Hey kiddies! This is my new project called PERSEPHONE, named after a figure from Greek mythology. Persephone was a nature goddess who became Queen of the Underworld after being abducted by Hades. As both a Goddess of Spring, and the Queen of the Underworld – she exemplifies the tension between life and death. When she is in the Underworld we experience winter. And when she visits the world she brings with her spring, flowers, and the resurrection of life.
My wife Jen Hoffine was my assistant for this project, as was my friend Demian Vela. Rebekah Whitt played the part of Persephone, and her make-up was done by Shawn Shelton with Bandersnatch Studios.
The walls and archway of the set were made from plastic VacuForm panels that we painted to look like stone. We built the set inside a factory near Robert Kurtzman’s studio in Ohio. Kurtzman is a legendary make-up FX artist. He wrote the original story for the movie From Dusk Til Dawn and was the director of Wishmaster. Kurtzman sent us David Greathouse – who created all of the foam latex vines that we wired and glued to the walls of the set.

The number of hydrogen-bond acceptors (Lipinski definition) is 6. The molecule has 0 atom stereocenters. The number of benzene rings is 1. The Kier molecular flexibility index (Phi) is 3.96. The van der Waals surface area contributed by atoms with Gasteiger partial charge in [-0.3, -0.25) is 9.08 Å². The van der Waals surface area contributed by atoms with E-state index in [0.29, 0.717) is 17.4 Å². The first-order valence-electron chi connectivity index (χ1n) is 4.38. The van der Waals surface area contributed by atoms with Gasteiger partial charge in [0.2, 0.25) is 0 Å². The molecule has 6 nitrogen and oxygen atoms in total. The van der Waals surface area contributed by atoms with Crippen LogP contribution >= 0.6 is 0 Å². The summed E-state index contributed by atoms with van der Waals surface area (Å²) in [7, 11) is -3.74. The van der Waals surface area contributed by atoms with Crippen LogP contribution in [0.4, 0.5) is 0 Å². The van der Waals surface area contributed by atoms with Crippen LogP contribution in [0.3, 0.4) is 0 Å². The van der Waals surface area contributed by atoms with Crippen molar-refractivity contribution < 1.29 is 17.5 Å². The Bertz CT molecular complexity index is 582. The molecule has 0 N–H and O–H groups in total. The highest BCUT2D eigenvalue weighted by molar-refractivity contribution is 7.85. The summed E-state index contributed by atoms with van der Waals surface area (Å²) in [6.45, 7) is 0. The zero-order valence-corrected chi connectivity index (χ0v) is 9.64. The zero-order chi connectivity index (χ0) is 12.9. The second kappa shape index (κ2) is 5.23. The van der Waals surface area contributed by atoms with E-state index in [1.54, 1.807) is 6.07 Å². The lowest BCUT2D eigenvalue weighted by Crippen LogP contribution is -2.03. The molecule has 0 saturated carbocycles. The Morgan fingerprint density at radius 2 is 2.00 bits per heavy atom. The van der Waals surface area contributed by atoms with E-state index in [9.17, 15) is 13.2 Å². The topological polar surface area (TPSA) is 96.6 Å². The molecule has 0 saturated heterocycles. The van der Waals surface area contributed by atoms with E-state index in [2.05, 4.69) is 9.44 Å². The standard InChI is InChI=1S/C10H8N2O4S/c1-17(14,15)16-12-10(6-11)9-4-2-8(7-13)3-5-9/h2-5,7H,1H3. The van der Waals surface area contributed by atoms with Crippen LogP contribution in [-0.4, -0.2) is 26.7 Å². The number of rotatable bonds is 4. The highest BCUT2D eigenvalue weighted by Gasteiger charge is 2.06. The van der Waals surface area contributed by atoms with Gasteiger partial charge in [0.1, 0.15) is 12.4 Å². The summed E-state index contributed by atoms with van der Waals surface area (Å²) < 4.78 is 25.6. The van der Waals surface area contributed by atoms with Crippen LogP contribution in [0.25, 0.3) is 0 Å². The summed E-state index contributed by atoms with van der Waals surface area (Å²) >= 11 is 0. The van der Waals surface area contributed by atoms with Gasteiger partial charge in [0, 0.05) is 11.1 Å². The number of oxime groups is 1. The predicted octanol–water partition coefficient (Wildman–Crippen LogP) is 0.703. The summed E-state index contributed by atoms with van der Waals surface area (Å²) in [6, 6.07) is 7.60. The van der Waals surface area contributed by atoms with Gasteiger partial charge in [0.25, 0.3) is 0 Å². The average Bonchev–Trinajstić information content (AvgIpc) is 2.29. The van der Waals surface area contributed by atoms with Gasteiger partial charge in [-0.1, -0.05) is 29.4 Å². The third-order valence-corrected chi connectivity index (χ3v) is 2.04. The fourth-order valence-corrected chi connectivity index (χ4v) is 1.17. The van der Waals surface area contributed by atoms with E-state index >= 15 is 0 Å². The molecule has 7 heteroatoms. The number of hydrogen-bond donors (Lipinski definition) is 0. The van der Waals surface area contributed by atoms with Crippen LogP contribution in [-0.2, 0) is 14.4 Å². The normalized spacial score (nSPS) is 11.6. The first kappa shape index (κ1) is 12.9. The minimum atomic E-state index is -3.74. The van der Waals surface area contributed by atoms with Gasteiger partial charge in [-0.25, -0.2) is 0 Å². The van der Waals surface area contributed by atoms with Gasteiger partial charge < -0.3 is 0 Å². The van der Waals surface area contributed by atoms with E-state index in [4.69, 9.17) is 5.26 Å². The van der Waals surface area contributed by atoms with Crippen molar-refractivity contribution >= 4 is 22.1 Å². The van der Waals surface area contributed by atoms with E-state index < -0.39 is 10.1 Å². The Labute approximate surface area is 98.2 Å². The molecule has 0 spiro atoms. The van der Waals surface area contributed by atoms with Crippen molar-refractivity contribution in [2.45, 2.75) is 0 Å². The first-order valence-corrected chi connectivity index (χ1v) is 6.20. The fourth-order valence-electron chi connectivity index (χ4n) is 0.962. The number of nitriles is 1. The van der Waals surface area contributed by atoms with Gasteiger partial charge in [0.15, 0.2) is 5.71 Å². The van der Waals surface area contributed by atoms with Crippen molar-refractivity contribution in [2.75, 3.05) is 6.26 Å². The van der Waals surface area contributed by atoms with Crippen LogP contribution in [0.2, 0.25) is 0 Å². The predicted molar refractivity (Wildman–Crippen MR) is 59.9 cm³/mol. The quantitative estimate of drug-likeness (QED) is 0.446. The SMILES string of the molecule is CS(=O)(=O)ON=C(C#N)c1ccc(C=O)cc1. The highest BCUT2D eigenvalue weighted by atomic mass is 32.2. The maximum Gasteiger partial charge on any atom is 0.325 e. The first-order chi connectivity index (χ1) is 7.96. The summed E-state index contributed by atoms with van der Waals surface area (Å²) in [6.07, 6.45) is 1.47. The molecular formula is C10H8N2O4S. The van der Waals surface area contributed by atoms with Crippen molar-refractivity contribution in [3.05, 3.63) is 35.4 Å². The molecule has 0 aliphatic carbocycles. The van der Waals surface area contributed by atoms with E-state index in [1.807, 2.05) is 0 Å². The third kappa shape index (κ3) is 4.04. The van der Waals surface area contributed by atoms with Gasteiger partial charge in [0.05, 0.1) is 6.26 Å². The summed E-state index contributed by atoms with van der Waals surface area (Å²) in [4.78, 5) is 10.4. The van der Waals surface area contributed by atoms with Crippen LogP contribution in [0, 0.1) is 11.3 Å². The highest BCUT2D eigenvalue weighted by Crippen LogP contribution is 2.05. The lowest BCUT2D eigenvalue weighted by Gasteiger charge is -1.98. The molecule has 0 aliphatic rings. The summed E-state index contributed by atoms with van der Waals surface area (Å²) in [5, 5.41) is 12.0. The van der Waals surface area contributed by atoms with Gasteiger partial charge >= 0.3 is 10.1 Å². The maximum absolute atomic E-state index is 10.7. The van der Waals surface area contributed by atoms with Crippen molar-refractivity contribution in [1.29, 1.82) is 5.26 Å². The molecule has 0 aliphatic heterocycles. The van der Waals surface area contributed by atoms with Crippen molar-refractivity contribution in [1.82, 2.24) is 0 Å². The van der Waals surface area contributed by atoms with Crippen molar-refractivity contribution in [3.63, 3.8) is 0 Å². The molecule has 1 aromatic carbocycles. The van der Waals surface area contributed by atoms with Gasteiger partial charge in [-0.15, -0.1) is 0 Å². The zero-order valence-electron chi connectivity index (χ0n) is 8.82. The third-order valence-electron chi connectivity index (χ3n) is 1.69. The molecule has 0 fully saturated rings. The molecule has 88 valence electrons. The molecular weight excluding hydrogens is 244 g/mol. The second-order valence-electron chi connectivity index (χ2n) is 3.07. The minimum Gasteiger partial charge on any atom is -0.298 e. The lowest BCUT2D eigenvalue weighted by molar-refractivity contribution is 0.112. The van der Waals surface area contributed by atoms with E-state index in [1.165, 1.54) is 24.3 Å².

Kurtzman also sent us Beki Ingram, who turned out to be the real hero of the project. She spearheaded the enormous task of dressing the set walls with fake foliage and roses, which were meticulously glued to the walls, one flower at a time.
Demian took a week off of work and drove 800 miles to Ohio to help with this project. I think he was excited by the prospect of hanging out with Robert Kurtzman.
Me with our half-finished set walls.
Beki, Demian, and Jen slowly dressing the set walls with green foliage.
We took sod from Kurtzman’s backyard and hauled it to the factory in the back of my mini-van. I inserted fake arms into the set floor. Black velvet curtains and a fog machine allowed us to hide the fact that our set was built inside a factory.
Here is a lighting test with fog.
Beki Ingram painted hands and arms on 2 models. I shot the model hands separately and used Photoshop to graft them onto the fake arms that I inserted into the set. The out-of-focus hands in the foreground were photographed live in front of the camera, with the models kneeling beneath the lens of my camera.
See you next time!